…The authors find that the gains associated with declines in smoking, motor vehicle fatalities, and heavy drinking are essentially offset by the losses arising from rising obesity and misuse of firearms and poisonous substances. Valued in dollar terms, there is a near zero net gain in health from public health and behavioral changes over the past fifty years. However, the analysis includes a mix of some risk factors that have been aggressively addressed through public health and behavioral changes over a long period (smoking, unsafe driving), and others that are in the earlier stages of being addressed and have proven challenging (obesity, prescription drug addiction).

The authors conclude “our study demonstrates the enormous benefits of public health and behavioral change in improving population health, underscoring the importance of continued advances in these areas of research and practice.”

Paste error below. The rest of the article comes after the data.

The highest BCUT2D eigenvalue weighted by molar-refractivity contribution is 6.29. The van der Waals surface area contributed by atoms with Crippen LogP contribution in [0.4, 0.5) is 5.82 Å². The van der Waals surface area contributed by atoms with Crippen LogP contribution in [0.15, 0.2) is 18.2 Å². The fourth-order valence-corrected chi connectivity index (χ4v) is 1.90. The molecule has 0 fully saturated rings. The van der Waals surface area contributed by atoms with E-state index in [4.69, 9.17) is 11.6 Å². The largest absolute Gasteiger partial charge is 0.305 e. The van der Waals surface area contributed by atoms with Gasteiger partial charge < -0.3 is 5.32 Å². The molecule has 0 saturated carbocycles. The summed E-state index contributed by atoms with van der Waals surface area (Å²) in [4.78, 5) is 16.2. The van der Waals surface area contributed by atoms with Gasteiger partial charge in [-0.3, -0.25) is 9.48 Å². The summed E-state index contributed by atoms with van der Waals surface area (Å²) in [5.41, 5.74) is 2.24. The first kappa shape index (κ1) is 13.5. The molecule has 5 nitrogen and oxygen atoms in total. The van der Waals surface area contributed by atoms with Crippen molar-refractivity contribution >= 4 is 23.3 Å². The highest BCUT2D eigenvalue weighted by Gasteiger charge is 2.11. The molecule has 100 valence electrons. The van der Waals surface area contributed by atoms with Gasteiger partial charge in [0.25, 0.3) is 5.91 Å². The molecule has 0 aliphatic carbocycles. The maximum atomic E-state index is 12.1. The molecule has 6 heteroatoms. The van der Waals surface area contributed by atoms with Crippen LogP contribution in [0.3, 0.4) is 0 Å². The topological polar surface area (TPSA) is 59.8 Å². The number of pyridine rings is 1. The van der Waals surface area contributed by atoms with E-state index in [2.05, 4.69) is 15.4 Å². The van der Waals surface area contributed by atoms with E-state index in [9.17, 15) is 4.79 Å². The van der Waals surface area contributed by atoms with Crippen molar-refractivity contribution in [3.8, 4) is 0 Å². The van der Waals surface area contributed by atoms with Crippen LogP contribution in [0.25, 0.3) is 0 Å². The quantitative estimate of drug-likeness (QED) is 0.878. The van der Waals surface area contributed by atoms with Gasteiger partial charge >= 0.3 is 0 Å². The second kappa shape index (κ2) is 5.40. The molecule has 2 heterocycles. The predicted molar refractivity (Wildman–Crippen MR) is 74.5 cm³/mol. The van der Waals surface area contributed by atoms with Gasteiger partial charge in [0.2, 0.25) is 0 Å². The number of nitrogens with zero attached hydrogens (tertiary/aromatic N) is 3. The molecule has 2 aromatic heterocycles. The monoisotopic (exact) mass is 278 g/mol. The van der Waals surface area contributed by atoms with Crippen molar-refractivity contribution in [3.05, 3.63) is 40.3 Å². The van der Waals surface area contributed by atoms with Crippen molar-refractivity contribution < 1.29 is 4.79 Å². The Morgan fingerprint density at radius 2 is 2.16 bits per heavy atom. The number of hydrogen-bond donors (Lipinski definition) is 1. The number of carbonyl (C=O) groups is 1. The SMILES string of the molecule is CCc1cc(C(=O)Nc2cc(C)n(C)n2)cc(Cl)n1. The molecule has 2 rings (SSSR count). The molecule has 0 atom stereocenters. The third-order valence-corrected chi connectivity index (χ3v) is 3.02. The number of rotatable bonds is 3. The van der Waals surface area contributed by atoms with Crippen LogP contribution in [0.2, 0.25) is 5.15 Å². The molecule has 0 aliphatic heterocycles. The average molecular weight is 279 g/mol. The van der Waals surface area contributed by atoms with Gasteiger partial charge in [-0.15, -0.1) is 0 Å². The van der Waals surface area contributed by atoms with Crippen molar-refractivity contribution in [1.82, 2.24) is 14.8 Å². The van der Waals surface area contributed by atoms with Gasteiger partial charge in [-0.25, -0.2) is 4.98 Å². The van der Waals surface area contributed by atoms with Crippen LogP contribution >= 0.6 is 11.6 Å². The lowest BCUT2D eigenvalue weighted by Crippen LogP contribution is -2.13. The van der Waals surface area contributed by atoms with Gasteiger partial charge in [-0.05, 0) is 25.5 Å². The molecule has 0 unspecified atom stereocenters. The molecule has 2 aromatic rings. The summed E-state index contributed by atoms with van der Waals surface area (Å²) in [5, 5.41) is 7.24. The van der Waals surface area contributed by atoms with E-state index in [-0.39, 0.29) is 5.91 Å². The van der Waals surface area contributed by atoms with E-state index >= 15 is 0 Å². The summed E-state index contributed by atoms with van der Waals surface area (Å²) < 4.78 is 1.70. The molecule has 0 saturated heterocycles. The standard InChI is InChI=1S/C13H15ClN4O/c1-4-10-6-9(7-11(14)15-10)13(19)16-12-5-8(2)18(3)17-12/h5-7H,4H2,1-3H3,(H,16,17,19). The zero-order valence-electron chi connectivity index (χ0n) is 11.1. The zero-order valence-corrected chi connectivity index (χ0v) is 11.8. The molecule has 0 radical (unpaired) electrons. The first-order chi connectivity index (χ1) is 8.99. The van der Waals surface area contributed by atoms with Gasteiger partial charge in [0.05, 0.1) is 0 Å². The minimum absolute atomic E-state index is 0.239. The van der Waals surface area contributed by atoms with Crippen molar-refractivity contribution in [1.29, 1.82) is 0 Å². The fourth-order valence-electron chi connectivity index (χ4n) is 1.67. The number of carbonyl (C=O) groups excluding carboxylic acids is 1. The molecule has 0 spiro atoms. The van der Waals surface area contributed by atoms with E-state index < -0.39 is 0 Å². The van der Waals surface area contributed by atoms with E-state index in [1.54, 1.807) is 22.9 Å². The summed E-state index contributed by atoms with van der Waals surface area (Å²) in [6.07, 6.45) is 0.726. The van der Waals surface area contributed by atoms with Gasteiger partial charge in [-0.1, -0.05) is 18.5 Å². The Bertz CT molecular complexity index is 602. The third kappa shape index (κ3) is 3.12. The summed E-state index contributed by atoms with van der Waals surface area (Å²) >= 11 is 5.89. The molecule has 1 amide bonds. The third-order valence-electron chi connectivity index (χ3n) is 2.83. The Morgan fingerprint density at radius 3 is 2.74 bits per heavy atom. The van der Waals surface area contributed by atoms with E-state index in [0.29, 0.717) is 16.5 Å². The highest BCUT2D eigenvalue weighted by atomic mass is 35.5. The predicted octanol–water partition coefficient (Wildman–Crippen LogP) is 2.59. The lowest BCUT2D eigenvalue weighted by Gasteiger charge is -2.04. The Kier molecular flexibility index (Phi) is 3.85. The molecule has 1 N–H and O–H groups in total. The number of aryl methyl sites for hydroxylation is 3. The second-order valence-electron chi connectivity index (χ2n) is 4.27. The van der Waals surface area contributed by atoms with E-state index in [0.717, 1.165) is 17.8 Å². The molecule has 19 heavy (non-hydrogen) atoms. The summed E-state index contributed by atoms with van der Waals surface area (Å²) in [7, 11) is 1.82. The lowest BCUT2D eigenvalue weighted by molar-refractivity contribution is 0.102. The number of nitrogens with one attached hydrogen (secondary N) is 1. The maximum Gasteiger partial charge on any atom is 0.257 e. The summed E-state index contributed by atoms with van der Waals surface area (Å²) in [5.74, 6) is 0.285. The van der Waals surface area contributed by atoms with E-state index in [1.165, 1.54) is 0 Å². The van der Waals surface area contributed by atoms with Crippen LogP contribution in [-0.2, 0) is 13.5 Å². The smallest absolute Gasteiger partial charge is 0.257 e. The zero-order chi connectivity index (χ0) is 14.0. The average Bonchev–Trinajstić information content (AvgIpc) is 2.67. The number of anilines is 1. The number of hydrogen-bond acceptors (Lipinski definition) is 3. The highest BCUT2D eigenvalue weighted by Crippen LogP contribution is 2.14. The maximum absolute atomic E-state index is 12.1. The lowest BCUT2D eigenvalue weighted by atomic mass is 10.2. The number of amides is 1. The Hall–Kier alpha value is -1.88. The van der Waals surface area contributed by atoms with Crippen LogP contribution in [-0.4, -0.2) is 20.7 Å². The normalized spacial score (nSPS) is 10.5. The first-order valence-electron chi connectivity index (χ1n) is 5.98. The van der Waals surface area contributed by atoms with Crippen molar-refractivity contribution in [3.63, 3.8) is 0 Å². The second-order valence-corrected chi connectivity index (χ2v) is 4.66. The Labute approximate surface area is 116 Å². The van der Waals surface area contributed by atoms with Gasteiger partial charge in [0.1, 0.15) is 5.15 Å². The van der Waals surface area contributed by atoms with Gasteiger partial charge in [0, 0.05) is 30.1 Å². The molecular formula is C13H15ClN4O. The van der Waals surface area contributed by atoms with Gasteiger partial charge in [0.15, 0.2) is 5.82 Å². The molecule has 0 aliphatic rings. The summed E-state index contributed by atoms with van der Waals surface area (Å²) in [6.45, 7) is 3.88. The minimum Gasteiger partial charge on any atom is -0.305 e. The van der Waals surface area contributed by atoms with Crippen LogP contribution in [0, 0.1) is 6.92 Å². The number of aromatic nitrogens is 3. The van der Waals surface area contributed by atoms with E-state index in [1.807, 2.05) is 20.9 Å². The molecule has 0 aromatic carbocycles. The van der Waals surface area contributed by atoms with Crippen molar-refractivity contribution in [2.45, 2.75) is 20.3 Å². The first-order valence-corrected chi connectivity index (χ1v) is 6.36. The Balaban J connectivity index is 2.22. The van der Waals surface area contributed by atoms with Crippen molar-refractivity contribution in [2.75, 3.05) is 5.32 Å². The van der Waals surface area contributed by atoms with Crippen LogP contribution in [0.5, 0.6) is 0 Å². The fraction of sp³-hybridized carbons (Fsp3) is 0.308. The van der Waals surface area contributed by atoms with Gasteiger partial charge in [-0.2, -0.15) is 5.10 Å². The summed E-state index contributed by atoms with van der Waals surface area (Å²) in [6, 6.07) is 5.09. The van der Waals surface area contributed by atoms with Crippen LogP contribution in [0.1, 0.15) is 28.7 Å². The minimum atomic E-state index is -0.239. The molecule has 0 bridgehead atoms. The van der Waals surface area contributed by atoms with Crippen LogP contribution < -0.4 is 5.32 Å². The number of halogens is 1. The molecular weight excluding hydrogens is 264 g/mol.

I asked Harvard health economist David Cutler, who co-authored the report, what he’d want the public’s takeaway to be (and included a plea to help me beat down my own cynicism.) His e-mailed response:

There are some who see this as ‘glass mostly empty’ – i.e., if it’s not one thing, it’s another. But remember how hard these changes are. Quitting smoking is very difficult, and yet millions of people have done it. Reducing caloric intake is very difficult, though weights finally seem to be stabilizing. The difficulty of these interventions makes the successes particularly notable.